- What’s the relationship between the 1st and 2nd CENSUS releases.
- How is Australia changing in terms of density, population mobility, household composition.
- How are Australians changing the way they live – in relation to cultural diversity,religion and family diversity? How do these realities affect you and your business.
- How does the landscape look with regards to employment/occupation, education/qualification and overall work life.
- How to identify geographical pockets of skilled talent for employment.
Overview and new insights on the 1st release:
- What does the new CENSUS mean for your organisation, users, customers and potential customers.
- How can the CENSUS help you decide where to expand your business or offering in the ‘new’ Australian landscape.
Key takeaways from this briefing include:
- How to make educated and informed decisions, using current and relevant data.
- Zeroing in on your existing and potential target markets.
- Smarter use of investments (money, time, manpower) to get better results with less trial and error.
- Using the CENSUS in conjunction with other data sources such as market research, surveys and customer loyalty data to achieve targets quickly and efficiently.
- How to provide better services to customer/users.
The Australian Sports Commission has recently announced a new, draft standard for physical literacy in Australia. Physical literacy is the concept that physical, psychological, cognitive and social capabilities about movement and fitness help us live active, healthy and fulfilling lifestyles.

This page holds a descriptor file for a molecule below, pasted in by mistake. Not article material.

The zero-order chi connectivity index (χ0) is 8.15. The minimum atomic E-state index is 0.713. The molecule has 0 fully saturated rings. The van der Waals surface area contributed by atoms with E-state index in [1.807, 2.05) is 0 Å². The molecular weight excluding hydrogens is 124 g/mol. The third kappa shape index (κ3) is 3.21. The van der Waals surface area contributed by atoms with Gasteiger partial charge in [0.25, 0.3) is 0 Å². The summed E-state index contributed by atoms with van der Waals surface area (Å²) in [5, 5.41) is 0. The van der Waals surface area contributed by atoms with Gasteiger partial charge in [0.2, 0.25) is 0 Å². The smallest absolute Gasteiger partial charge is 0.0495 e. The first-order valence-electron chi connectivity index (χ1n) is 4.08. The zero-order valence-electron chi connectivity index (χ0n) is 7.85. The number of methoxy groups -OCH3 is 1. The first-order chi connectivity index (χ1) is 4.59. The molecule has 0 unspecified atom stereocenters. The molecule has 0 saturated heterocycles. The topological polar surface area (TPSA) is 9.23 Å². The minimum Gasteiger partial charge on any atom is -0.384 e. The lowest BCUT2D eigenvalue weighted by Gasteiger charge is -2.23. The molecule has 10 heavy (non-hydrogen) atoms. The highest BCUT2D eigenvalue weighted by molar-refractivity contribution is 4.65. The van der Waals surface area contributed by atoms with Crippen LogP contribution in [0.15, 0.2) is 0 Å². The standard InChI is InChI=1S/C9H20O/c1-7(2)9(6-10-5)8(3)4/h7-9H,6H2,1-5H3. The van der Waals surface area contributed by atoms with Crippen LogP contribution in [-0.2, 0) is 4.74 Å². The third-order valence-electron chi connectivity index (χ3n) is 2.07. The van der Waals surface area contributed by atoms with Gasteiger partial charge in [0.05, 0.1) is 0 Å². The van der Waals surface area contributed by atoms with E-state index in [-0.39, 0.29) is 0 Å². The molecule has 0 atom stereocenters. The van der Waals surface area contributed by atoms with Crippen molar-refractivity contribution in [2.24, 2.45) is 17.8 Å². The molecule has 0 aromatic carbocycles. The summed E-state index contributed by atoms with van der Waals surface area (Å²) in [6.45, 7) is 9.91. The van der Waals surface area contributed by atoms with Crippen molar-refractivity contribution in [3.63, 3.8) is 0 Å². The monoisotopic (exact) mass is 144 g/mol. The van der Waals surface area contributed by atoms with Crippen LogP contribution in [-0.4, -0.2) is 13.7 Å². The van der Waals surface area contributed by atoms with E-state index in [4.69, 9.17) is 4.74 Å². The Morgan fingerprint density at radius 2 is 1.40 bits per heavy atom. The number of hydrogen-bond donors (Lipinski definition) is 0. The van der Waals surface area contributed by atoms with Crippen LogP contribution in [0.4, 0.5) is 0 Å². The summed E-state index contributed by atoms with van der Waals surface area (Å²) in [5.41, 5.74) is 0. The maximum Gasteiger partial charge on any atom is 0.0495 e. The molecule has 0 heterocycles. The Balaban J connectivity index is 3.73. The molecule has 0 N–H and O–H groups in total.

By developing a national standard all sectors (including sport, health and education) can work collectively to support Australians to improve their physical literacy. The below statements are a coherent, practical and appropriate way of defining physical literacy for Australia:
Physical literacy is lifelong holistic learning acquired and applied in movement and physical activity contexts.
It reflects ongoing changes integrating physical, psychological, cognitive and social capabilities.
It is vital in helping us lead healthy and fulfilling lives through movement and physical activity.
A draft standard is a positive for the Australian sporting and active lifestyle goods industry. While it won’t have a direct impact, the standard will give schools and health organisations a common goal and, ultimately, encourage more physical activity.
As noted on the Commission’s website, it is becoming increasingly clear that Australian children are unable to perform basic fundamental movement skills such as running, throwing, kicking, catching or jumping. They lack the confidence, ability and motivation to move and to be physically active.
Australians are also living increasingly sedentary lives, spending more time using screens than being physically active.
Motivating Australians to move more is a complex problem. Focusing on developing physical literacy can help to get and keep people moving.